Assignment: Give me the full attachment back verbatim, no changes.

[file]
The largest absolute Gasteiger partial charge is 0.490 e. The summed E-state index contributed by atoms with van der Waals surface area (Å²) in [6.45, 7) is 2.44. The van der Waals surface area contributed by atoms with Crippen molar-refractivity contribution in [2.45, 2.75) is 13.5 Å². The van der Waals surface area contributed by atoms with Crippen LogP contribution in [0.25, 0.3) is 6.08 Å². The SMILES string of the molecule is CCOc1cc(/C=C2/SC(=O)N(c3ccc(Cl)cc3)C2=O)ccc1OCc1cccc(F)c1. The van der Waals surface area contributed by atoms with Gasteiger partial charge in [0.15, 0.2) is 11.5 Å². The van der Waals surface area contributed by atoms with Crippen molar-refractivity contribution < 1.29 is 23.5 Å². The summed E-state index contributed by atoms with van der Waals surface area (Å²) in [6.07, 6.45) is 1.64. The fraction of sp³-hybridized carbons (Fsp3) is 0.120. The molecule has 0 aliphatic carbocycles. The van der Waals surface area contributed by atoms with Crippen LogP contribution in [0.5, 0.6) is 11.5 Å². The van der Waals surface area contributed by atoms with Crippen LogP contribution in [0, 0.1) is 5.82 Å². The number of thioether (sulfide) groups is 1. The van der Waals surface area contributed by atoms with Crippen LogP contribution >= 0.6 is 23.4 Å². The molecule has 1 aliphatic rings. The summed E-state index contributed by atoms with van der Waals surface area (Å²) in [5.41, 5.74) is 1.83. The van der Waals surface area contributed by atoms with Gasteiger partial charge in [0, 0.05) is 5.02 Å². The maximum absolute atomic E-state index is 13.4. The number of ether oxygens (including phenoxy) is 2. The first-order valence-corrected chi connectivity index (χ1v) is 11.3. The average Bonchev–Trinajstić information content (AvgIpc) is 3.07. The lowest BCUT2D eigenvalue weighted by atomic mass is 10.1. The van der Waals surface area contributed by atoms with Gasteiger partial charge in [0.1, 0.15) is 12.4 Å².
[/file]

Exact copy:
The largest absolute Gasteiger partial charge is 0.490 e. The summed E-state index contributed by atoms with van der Waals surface area (Å²) in [6.45, 7) is 2.44. The van der Waals surface area contributed by atoms with Crippen molar-refractivity contribution in [2.45, 2.75) is 13.5 Å². The van der Waals surface area contributed by atoms with Crippen LogP contribution in [0.25, 0.3) is 6.08 Å². The SMILES string of the molecule is CCOc1cc(/C=C2/SC(=O)N(c3ccc(Cl)cc3)C2=O)ccc1OCc1cccc(F)c1. The van der Waals surface area contributed by atoms with Gasteiger partial charge in [0.15, 0.2) is 11.5 Å². The van der Waals surface area contributed by atoms with Crippen molar-refractivity contribution < 1.29 is 23.5 Å². The summed E-state index contributed by atoms with van der Waals surface area (Å²) in [6.07, 6.45) is 1.64. The fraction of sp³-hybridized carbons (Fsp3) is 0.120. The molecule has 0 aliphatic carbocycles. The van der Waals surface area contributed by atoms with Crippen LogP contribution in [0.5, 0.6) is 11.5 Å². The van der Waals surface area contributed by atoms with Crippen LogP contribution in [0, 0.1) is 5.82 Å². The number of thioether (sulfide) groups is 1. The van der Waals surface area contributed by atoms with Crippen LogP contribution >= 0.6 is 23.4 Å². The molecule has 1 aliphatic rings. The summed E-state index contributed by atoms with van der Waals surface area (Å²) in [5.41, 5.74) is 1.83. The van der Waals surface area contributed by atoms with Gasteiger partial charge in [0, 0.05) is 5.02 Å². The maximum absolute atomic E-state index is 13.4. The number of ether oxygens (including phenoxy) is 2. The first-order valence-corrected chi connectivity index (χ1v) is 11.3. The average Bonchev–Trinajstić information content (AvgIpc) is 3.07. The lowest BCUT2D eigenvalue weighted by atomic mass is 10.1. The van der Waals surface area contributed by atoms with Gasteiger partial charge in [0.1, 0.15) is 12.4 Å².